Plant community classification and environmental gradient correlates along the eastern portion of the Mkuze swamps.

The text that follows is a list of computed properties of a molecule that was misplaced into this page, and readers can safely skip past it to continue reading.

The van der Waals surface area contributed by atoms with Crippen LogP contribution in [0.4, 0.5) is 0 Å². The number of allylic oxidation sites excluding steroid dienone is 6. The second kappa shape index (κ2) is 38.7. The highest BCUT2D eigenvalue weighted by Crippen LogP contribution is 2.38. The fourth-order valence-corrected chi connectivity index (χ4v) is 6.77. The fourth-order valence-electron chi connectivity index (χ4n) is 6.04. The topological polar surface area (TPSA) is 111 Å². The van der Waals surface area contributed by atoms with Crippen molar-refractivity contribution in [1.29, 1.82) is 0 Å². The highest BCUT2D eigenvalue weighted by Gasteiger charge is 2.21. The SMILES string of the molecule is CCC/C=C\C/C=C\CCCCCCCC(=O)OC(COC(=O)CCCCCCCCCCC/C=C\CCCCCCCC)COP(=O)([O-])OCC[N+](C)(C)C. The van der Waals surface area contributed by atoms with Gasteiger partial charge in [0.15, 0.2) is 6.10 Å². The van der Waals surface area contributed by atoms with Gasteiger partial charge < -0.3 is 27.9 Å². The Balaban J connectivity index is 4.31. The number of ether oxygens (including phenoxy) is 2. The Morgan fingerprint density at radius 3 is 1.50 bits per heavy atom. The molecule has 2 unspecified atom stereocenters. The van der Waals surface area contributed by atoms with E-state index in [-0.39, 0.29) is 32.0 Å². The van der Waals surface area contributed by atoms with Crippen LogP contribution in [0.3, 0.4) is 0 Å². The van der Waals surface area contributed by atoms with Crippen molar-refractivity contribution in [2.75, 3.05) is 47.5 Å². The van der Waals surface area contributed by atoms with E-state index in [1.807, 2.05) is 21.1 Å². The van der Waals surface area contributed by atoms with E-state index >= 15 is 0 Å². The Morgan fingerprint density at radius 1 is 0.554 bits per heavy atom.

The aim of this study was to describe the plant communities within the eastern portion of the Mkuze Wetland, including only those systems that have a substantial input of water from the Mbazwane Stream, and to determine environmental factors that control distribution. The Mbazwane Wetland has a catchment of reworked sandy marine sediments, and its gradient is very shallow, such that water moving downstream through this system is free of suspended sediment and is clear. In addition, it has low conductivity suggesting a low solute load. A total of nine communities were identified in the study, based on the TWINSPAN cluster analysis. These are: Ficus trichopodalScleria angusta Swamp Forest Community; Rubus rigidus Disturbed Swamp Forest; Phragmites australis/Ficus trichopoda Precursor Swamp Forest; Typha capenis/Pycreus mundii/Leersia hexandra Marsh Community; Phragmites australis/Cladium mariscus/Ficus verruculosa Swamp Community; Cyperus papyrus Swamp Community; Echinochloa pyramidalis Floodplain Community; Ischaemum fasciculatum/Centella asiatica Floodplain Community; Paspalum distichum Floodplain Community. These communities can be divided into three broad groups, swamp forest, emergent herbaceous swamp/marsh and grassland floodplain communities. One of the main environmental variables influencing distribution was duration and depth of flooding, which separated the permanently flooded swamp and emergent swamp/marsh communities from the seasonally/ periodically inundated floodplain communities. Environmental variables that account for further division of the communities within these two groups, appear to be disturbances from fire and substratum differences related to sediment deposition from the Mkuze River, which enters the lower Mbazwane Wetland from the west. The permanently flooded swamp forest communities, are largely restricted to the northern parts of the study area, while the emergent swamp/ marsh communities, are restricted to the southern part of the study area. The swamp forest community is fringed to the west by an extremely high and steep dune, while the swamp/marsh communities are fringed to the west by much lower and more gently sloping dunes. It is suggested here that wildfires in conjunction with topography influence the distribution of these two groups of communities. An analysis of diurnal variation in temperature in the winter months (June - August) for winds (greater than l.0m/s) reveals that winds blowing from the west to north-west are associated with extremely high temperatures that persist during the day and well into the night. These are berg wind conditions that have been strongly linked to the desiccation of vegetation and promoting its susceptibility to burning in wildfires, and it is during these conditions that fires are most likely to occur in the study area. Swamp forest is situated in areas that are protected from direct exposure to these winds by the high, steep dune immediately to the west. These are thus likely to be naturally protected from fire. In contrast the herbaceous swamp/marsh communities are not protected from wind or fire by a similar topographic feature. Mature swamp forests were restricted to these 'berg wind shadow' areas, where there is complete protection from fire. Precursor and disturbed swamp forests occur where they are less protected and thus are infrequently exposed to fire. The distribution of the permanently flooded swamp/marsh communities in the areas exposed to fire appears to be related to the input of nutrients. The Cyperus papyrus Swamp Community was rooted in clay rich peat in the area around the Mkuze Delta that receives an input of clay from the Mkuze River during very high floods. In contrast, the Phragmites australis/Cladium mariscuslLeersia hexandra Swamp Community was rooted in peat with low ash content, as there is little or no input of clay from the Mkuze River, even during high floods. The seasonally/periodically- flooded communities included the Echinochloa pyramidalis Floodplain Community, the Ischaemum fasciculatum/Centella asiatica Floodplain Community and the Paspalum distichum Floodplain Community. The Echinochloa pyramidalis Floodplain Community was restricted to seasonally flooded areas receiving an input of clastic sediment from the Mkuze River during high floods, while the other floodplain communities occurred in areas receiving water from the relatively sediment free Mbazwane Stream. The distribution of these two communities appears to be influenced by the duration of inundation, with the lschaemum fasciculatum/Centella asiatica Floodplain Community being at higher elevation and therefore less frequently flooded than the Paspalum distichum Floodplain Community.